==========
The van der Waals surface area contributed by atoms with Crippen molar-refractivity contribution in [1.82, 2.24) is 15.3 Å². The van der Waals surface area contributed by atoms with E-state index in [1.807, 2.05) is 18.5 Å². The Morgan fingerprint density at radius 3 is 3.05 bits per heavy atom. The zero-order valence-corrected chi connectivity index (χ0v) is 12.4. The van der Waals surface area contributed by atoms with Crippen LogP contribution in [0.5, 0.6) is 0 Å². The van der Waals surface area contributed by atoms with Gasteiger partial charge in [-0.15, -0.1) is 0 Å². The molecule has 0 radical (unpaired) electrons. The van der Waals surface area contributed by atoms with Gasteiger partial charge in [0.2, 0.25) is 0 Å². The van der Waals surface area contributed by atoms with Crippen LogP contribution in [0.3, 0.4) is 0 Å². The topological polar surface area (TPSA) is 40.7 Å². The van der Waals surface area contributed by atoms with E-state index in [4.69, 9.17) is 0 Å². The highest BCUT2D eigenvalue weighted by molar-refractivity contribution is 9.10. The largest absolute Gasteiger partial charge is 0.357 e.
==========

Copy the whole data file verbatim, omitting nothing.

The van der Waals surface area contributed by atoms with Crippen molar-refractivity contribution in [1.82, 2.24) is 15.3 Å². The van der Waals surface area contributed by atoms with E-state index in [1.807, 2.05) is 18.5 Å². The Morgan fingerprint density at radius 3 is 3.05 bits per heavy atom. The zero-order valence-corrected chi connectivity index (χ0v) is 12.4. The van der Waals surface area contributed by atoms with Crippen LogP contribution in [0.5, 0.6) is 0 Å². The van der Waals surface area contributed by atoms with Gasteiger partial charge in [-0.15, -0.1) is 0 Å². The molecule has 0 radical (unpaired) electrons. The van der Waals surface area contributed by atoms with Gasteiger partial charge in [0.2, 0.25) is 0 Å². The van der Waals surface area contributed by atoms with Crippen LogP contribution in [0.3, 0.4) is 0 Å². The topological polar surface area (TPSA) is 40.7 Å². The van der Waals surface area contributed by atoms with E-state index in [4.69, 9.17) is 0 Å². The highest BCUT2D eigenvalue weighted by molar-refractivity contribution is 9.10. The largest absolute Gasteiger partial charge is 0.357 e.